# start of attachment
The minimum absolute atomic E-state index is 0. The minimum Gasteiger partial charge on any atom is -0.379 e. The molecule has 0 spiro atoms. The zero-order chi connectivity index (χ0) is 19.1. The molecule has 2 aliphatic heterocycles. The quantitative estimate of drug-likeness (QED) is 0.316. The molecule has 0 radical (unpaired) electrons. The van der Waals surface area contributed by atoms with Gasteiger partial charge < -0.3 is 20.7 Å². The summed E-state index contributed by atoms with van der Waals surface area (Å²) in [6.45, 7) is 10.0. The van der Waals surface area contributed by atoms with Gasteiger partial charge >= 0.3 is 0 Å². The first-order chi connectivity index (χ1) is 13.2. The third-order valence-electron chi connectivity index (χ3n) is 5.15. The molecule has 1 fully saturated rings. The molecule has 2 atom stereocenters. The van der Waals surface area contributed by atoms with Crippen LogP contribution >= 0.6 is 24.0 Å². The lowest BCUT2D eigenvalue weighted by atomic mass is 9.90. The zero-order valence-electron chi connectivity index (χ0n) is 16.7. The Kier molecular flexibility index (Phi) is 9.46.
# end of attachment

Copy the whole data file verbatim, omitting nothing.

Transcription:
The minimum absolute atomic E-state index is 0. The minimum Gasteiger partial charge on any atom is -0.379 e. The molecule has 0 spiro atoms. The zero-order chi connectivity index (χ0) is 19.1. The molecule has 2 aliphatic heterocycles. The quantitative estimate of drug-likeness (QED) is 0.316. The molecule has 0 radical (unpaired) electrons. The van der Waals surface area contributed by atoms with Gasteiger partial charge < -0.3 is 20.7 Å². The summed E-state index contributed by atoms with van der Waals surface area (Å²) in [6.45, 7) is 10.0. The van der Waals surface area contributed by atoms with Gasteiger partial charge >= 0.3 is 0 Å². The first-order chi connectivity index (χ1) is 13.2. The third-order valence-electron chi connectivity index (χ3n) is 5.15. The molecule has 1 fully saturated rings. The molecule has 2 atom stereocenters. The van der Waals surface area contributed by atoms with Crippen LogP contribution >= 0.6 is 24.0 Å². The lowest BCUT2D eigenvalue weighted by atomic mass is 9.90. The zero-order valence-electron chi connectivity index (χ0n) is 16.7. The Kier molecular flexibility index (Phi) is 9.46.